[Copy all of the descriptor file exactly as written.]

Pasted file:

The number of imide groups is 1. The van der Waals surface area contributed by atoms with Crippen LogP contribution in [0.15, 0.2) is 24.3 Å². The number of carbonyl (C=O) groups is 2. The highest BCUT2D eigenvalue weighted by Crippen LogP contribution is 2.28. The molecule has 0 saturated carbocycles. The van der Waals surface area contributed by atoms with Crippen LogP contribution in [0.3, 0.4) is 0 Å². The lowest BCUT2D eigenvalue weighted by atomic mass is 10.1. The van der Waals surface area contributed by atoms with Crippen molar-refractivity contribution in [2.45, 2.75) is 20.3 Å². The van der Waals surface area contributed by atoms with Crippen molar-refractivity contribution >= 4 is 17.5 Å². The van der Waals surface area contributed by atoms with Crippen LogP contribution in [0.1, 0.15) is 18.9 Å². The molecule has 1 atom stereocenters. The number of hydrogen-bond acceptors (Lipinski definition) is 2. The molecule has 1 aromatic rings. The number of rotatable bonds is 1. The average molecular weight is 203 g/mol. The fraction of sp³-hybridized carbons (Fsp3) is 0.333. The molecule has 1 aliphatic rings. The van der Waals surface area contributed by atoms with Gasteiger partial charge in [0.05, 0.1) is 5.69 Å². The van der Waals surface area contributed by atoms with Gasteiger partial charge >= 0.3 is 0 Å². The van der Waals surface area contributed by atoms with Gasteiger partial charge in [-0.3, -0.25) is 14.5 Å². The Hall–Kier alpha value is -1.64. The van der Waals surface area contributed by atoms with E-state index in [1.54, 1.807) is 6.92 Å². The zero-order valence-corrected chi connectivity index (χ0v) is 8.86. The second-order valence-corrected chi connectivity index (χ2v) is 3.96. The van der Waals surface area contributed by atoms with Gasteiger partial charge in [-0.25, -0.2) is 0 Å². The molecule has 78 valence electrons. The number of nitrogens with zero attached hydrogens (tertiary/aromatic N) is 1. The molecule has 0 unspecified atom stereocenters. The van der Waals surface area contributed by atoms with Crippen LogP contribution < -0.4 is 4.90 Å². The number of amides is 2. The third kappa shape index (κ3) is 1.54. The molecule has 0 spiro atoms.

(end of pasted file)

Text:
The number of imide groups is 1. The van der Waals surface area contributed by atoms with Crippen LogP contribution in [0.15, 0.2) is 24.3 Å². The number of carbonyl (C=O) groups is 2. The highest BCUT2D eigenvalue weighted by Crippen LogP contribution is 2.28. The molecule has 0 saturated carbocycles. The van der Waals surface area contributed by atoms with Crippen LogP contribution in [0.3, 0.4) is 0 Å². The lowest BCUT2D eigenvalue weighted by atomic mass is 10.1. The van der Waals surface area contributed by atoms with Crippen molar-refractivity contribution in [2.45, 2.75) is 20.3 Å². The van der Waals surface area contributed by atoms with Crippen molar-refractivity contribution >= 4 is 17.5 Å². The van der Waals surface area contributed by atoms with Crippen LogP contribution in [0.1, 0.15) is 18.9 Å². The molecule has 1 atom stereocenters. The number of hydrogen-bond acceptors (Lipinski definition) is 2. The molecule has 1 aromatic rings. The number of rotatable bonds is 1. The average molecular weight is 203 g/mol. The fraction of sp³-hybridized carbons (Fsp3) is 0.333. The molecule has 1 aliphatic rings. The van der Waals surface area contributed by atoms with Gasteiger partial charge in [0.05, 0.1) is 5.69 Å². The van der Waals surface area contributed by atoms with Gasteiger partial charge >= 0.3 is 0 Å². The van der Waals surface area contributed by atoms with Gasteiger partial charge in [-0.3, -0.25) is 14.5 Å². The Hall–Kier alpha value is -1.64. The van der Waals surface area contributed by atoms with E-state index in [1.54, 1.807) is 6.92 Å². The zero-order valence-corrected chi connectivity index (χ0v) is 8.86. The second-order valence-corrected chi connectivity index (χ2v) is 3.96. The van der Waals surface area contributed by atoms with Gasteiger partial charge in [-0.25, -0.2) is 0 Å². The molecule has 78 valence electrons. The number of nitrogens with zero attached hydrogens (tertiary/aromatic N) is 1. The molecule has 0 unspecified atom stereocenters. The van der Waals surface area contributed by atoms with Crippen LogP contribution < -0.4 is 4.90 Å². The number of amides is 2. The third kappa shape index (κ3) is 1.54. The molecule has 0 spiro atoms.